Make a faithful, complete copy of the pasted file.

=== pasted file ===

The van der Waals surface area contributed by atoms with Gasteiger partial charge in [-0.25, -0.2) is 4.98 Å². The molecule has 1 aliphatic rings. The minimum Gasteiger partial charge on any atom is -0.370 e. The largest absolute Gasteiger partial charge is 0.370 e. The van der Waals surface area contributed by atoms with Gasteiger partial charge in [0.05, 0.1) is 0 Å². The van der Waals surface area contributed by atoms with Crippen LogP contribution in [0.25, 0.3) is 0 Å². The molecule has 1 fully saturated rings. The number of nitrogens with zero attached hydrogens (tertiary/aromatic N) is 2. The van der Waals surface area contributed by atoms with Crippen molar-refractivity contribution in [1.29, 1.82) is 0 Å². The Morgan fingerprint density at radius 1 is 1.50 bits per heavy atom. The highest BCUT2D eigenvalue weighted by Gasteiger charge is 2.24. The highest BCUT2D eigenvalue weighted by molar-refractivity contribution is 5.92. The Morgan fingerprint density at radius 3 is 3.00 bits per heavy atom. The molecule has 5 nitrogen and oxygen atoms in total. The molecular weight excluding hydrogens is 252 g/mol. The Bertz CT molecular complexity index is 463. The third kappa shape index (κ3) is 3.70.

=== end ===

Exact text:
The van der Waals surface area contributed by atoms with Gasteiger partial charge in [-0.25, -0.2) is 4.98 Å². The molecule has 1 aliphatic rings. The minimum Gasteiger partial charge on any atom is -0.370 e. The largest absolute Gasteiger partial charge is 0.370 e. The van der Waals surface area contributed by atoms with Gasteiger partial charge in [0.05, 0.1) is 0 Å². The van der Waals surface area contributed by atoms with Crippen LogP contribution in [0.25, 0.3) is 0 Å². The molecule has 1 fully saturated rings. The number of nitrogens with zero attached hydrogens (tertiary/aromatic N) is 2. The van der Waals surface area contributed by atoms with Crippen molar-refractivity contribution in [1.29, 1.82) is 0 Å². The Morgan fingerprint density at radius 1 is 1.50 bits per heavy atom. The highest BCUT2D eigenvalue weighted by Gasteiger charge is 2.24. The highest BCUT2D eigenvalue weighted by molar-refractivity contribution is 5.92. The Morgan fingerprint density at radius 3 is 3.00 bits per heavy atom. The molecule has 5 nitrogen and oxygen atoms in total. The molecular weight excluding hydrogens is 252 g/mol. The Bertz CT molecular complexity index is 463. The third kappa shape index (κ3) is 3.70.